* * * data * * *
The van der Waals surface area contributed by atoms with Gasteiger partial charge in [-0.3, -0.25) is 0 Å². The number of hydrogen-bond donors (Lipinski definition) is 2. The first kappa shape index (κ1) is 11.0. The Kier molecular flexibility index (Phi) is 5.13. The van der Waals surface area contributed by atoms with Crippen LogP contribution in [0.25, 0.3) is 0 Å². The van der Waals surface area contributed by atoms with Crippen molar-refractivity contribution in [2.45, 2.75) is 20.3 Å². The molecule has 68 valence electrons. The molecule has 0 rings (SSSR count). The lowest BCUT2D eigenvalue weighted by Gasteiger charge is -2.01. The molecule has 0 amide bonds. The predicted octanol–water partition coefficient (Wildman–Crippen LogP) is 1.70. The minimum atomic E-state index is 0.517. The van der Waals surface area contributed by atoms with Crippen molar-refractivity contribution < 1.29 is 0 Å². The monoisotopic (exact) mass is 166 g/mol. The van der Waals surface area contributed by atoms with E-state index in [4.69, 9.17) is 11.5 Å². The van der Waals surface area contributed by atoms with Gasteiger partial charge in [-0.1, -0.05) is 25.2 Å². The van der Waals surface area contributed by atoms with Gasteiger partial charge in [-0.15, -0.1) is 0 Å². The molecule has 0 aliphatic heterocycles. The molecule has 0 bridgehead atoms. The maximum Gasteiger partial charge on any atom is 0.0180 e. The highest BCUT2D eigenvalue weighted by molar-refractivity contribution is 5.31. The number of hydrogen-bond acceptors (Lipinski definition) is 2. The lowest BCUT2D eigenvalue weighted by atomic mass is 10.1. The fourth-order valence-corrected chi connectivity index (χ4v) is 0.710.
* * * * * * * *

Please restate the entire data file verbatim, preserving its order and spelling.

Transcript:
The van der Waals surface area contributed by atoms with Gasteiger partial charge in [-0.3, -0.25) is 0 Å². The number of hydrogen-bond donors (Lipinski definition) is 2. The first kappa shape index (κ1) is 11.0. The Kier molecular flexibility index (Phi) is 5.13. The van der Waals surface area contributed by atoms with Crippen LogP contribution in [0.25, 0.3) is 0 Å². The van der Waals surface area contributed by atoms with Crippen molar-refractivity contribution in [2.45, 2.75) is 20.3 Å². The molecule has 68 valence electrons. The molecule has 0 rings (SSSR count). The lowest BCUT2D eigenvalue weighted by Gasteiger charge is -2.01. The molecule has 0 amide bonds. The predicted octanol–water partition coefficient (Wildman–Crippen LogP) is 1.70. The minimum atomic E-state index is 0.517. The van der Waals surface area contributed by atoms with Crippen molar-refractivity contribution < 1.29 is 0 Å². The monoisotopic (exact) mass is 166 g/mol. The van der Waals surface area contributed by atoms with E-state index in [4.69, 9.17) is 11.5 Å². The van der Waals surface area contributed by atoms with Gasteiger partial charge in [-0.1, -0.05) is 25.2 Å². The van der Waals surface area contributed by atoms with Gasteiger partial charge in [-0.15, -0.1) is 0 Å². The molecule has 0 aliphatic heterocycles. The molecule has 0 bridgehead atoms. The maximum Gasteiger partial charge on any atom is 0.0180 e. The highest BCUT2D eigenvalue weighted by molar-refractivity contribution is 5.31. The number of hydrogen-bond acceptors (Lipinski definition) is 2. The lowest BCUT2D eigenvalue weighted by atomic mass is 10.1. The fourth-order valence-corrected chi connectivity index (χ4v) is 0.710.